In the Mukuru slum in Nairobi, Kenya, Oxfam is working with our partner Sanergy to supply schools with Fresh Life toilets — providing a clean and sanitary environment for kids to go to the toilet. It sounds straight forward, but this ingenious invention is keeping kids in school, creating jobs and saving lives.
In Kenya’s capital, Nairobi, almost two million people live in informal settlements or ‘slums’. Livelihoods and jobs are insecure and the water and sanitation facilities are completely inadequate.
Despite the obvious need, the government is failing to tackle the requirements of the growing slum populations. Throughout the Mukuru slum, rubbish and human waste cover the ground causing disease to spread easily throughout the settlement. Constant sickness threatens the lives of the residents and disrupts schooling and job opportunities for children and adults alike.
Where disease thrives, so too does poverty. That’s why investing in sanitation is absolutely critical.
But a lack of sanitation, especially the levels in Mukuru, is a huge, overwhelming problem. In a place where the average life expectancy is just 40 years old, how do you begin to affect long-term change?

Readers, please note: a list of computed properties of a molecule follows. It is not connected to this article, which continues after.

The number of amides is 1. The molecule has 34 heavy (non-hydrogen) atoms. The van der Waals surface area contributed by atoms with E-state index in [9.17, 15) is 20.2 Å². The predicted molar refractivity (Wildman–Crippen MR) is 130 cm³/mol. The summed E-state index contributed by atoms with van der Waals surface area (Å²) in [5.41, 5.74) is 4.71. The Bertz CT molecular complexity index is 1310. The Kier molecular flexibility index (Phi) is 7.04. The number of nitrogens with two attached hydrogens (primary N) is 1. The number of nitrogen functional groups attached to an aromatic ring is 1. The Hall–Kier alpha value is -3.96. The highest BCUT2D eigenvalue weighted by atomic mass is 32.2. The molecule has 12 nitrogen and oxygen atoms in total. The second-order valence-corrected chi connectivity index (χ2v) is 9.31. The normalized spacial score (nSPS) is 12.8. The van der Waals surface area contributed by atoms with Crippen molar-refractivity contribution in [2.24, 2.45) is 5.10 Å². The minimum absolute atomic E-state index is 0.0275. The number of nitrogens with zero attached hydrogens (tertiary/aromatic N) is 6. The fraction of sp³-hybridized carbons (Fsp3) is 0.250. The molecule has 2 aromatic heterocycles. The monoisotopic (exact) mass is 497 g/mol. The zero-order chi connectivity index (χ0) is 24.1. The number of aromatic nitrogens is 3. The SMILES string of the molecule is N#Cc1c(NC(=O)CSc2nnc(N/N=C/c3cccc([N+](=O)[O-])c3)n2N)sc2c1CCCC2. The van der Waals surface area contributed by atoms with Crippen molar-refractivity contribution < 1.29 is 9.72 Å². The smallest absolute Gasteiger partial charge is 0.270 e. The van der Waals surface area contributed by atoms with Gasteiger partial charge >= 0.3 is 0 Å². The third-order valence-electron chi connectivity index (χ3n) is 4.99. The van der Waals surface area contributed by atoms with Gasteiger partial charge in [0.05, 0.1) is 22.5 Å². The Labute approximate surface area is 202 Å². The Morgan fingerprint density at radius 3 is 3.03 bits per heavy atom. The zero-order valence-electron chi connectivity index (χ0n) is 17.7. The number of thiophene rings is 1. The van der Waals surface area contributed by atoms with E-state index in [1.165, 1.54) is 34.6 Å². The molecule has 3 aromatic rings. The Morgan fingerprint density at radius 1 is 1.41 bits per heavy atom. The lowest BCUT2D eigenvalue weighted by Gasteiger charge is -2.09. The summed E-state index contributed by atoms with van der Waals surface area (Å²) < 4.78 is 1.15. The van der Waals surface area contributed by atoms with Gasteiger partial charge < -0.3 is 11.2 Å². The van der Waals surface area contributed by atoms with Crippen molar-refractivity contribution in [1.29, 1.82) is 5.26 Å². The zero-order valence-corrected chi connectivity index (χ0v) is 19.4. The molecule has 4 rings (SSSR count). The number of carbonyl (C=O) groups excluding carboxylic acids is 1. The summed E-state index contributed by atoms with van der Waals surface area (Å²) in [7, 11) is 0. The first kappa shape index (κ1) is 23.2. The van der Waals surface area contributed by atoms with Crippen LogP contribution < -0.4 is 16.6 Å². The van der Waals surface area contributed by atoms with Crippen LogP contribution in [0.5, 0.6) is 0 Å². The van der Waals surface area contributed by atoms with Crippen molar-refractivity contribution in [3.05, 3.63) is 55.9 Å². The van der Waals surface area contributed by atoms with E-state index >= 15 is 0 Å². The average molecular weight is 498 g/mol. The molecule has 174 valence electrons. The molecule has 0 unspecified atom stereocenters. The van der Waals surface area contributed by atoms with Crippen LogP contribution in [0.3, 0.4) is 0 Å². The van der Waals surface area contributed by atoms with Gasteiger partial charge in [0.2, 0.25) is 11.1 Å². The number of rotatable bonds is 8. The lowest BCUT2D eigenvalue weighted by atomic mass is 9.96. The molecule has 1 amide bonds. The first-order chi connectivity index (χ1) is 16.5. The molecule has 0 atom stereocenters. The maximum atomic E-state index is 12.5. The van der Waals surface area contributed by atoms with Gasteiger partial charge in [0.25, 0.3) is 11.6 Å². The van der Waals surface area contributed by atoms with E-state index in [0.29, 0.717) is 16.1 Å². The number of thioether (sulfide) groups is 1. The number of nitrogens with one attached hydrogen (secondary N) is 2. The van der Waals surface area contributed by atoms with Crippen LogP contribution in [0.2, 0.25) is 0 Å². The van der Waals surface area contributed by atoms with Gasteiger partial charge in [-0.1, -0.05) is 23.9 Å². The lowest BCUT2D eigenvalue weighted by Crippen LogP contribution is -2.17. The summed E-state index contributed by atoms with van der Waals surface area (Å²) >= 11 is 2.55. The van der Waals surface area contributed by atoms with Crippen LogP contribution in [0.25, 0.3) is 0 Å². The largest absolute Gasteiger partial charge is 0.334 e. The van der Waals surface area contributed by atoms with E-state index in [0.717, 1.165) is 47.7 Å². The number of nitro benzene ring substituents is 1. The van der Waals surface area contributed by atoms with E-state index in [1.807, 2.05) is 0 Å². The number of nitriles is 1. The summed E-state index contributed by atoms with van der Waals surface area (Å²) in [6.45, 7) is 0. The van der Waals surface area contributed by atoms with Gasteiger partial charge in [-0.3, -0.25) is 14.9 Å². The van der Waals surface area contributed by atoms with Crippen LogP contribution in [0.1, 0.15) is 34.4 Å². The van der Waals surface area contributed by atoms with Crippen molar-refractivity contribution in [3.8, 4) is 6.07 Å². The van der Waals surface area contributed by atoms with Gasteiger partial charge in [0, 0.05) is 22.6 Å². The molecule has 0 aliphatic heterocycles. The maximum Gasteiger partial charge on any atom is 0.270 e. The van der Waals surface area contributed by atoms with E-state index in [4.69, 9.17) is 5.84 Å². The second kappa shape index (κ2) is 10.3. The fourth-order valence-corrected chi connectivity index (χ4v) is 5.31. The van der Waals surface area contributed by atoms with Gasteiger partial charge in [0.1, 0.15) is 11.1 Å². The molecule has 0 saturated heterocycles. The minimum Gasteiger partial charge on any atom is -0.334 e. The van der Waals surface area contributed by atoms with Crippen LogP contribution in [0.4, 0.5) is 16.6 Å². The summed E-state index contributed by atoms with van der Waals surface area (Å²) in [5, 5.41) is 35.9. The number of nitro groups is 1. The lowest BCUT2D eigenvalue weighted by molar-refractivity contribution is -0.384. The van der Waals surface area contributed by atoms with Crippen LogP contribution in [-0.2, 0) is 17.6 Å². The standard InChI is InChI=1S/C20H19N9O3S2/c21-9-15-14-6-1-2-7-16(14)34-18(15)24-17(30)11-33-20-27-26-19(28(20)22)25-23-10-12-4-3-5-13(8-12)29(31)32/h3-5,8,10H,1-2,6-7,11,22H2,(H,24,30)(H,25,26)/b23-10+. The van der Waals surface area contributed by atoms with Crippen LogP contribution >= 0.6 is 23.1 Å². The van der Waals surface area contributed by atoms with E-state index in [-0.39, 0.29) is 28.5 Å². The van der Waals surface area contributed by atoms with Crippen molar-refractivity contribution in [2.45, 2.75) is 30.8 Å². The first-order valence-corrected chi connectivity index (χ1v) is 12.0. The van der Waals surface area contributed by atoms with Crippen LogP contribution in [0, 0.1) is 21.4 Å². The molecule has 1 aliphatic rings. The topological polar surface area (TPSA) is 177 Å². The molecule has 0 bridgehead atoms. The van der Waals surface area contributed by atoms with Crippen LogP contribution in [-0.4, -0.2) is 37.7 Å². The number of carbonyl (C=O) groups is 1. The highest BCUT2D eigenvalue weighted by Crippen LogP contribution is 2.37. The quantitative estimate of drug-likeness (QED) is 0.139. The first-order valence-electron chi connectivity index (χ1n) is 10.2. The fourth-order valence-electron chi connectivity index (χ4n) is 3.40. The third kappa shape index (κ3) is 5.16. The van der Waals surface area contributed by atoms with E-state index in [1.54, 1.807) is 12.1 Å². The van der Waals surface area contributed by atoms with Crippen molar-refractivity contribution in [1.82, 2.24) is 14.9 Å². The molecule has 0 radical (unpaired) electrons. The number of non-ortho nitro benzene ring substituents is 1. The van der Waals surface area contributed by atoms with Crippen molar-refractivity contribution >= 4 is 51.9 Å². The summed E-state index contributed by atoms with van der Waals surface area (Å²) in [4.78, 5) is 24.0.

With the arrival of the multifaceted Fresh Life toilet, that change became less hopeful — and more tangible. The low-tech solution has proven to be a healthy, safe and dignified experience combined with a sustainable business model at it’s core.
Thanks to our generous supporters, Fresh Life toilets were installed directly into local schools in the Mukuru slum. Since the installation, teachers have reported the number of children attending school has increased by nearly 50%. Children are more alert in class and getting better grades too. But there’s more.
People living in Mukuru are able to purchase their own Fresh Life toilet and operate it as a business, turning over roughly $1000 a year in profit. Waste is collected from the toilets on a daily basis and taken to Sanergy’s processing plant. Sanergy employs people to work at the plant — turning waste into fertiliser. This fertiliser is then sold to farmers in and around Nairobi to grow crops.
The Fresh Life toilet is creating much needed jobs for the local community — providing essential income for food, shelter and school fees. In short, this toilet is turning poo into money.
We think you’ll agree when we say Fresh life toilets aren’t just a toilet. They’re an effective, powerful tool that changes people lives.